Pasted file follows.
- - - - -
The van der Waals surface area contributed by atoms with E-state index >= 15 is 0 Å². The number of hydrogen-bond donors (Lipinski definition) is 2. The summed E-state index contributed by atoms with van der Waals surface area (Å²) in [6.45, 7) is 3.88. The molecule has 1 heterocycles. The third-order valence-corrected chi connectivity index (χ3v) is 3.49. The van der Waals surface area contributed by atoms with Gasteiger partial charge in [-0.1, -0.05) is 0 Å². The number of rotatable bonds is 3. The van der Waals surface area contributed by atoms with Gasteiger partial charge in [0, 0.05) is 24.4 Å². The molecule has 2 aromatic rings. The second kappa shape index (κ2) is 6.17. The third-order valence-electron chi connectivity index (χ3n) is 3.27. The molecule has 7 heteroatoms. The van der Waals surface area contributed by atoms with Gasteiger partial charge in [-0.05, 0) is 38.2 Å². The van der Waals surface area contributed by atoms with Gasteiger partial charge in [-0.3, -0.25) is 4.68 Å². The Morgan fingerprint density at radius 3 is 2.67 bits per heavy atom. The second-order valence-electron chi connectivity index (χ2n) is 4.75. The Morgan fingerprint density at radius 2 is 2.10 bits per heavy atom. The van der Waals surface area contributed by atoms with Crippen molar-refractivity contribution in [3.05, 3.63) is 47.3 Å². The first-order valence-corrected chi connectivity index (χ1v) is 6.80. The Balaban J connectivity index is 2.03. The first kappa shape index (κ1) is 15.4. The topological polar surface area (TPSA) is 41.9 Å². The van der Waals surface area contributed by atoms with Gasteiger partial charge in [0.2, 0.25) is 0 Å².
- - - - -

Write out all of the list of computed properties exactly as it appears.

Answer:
The van der Waals surface area contributed by atoms with E-state index >= 15 is 0 Å². The number of hydrogen-bond donors (Lipinski definition) is 2. The summed E-state index contributed by atoms with van der Waals surface area (Å²) in [6.45, 7) is 3.88. The molecule has 1 heterocycles. The third-order valence-corrected chi connectivity index (χ3v) is 3.49. The van der Waals surface area contributed by atoms with Gasteiger partial charge in [-0.1, -0.05) is 0 Å². The number of rotatable bonds is 3. The van der Waals surface area contributed by atoms with Gasteiger partial charge in [0, 0.05) is 24.4 Å². The molecule has 2 aromatic rings. The second kappa shape index (κ2) is 6.17. The third-order valence-electron chi connectivity index (χ3n) is 3.27. The molecule has 7 heteroatoms. The van der Waals surface area contributed by atoms with Gasteiger partial charge in [-0.05, 0) is 38.2 Å². The van der Waals surface area contributed by atoms with Gasteiger partial charge in [-0.3, -0.25) is 4.68 Å². The Morgan fingerprint density at radius 3 is 2.67 bits per heavy atom. The second-order valence-electron chi connectivity index (χ2n) is 4.75. The Morgan fingerprint density at radius 2 is 2.10 bits per heavy atom. The van der Waals surface area contributed by atoms with Crippen molar-refractivity contribution in [3.05, 3.63) is 47.3 Å². The first-order valence-corrected chi connectivity index (χ1v) is 6.80. The Balaban J connectivity index is 2.03. The first kappa shape index (κ1) is 15.4. The topological polar surface area (TPSA) is 41.9 Å². The van der Waals surface area contributed by atoms with Gasteiger partial charge in [0.2, 0.25) is 0 Å².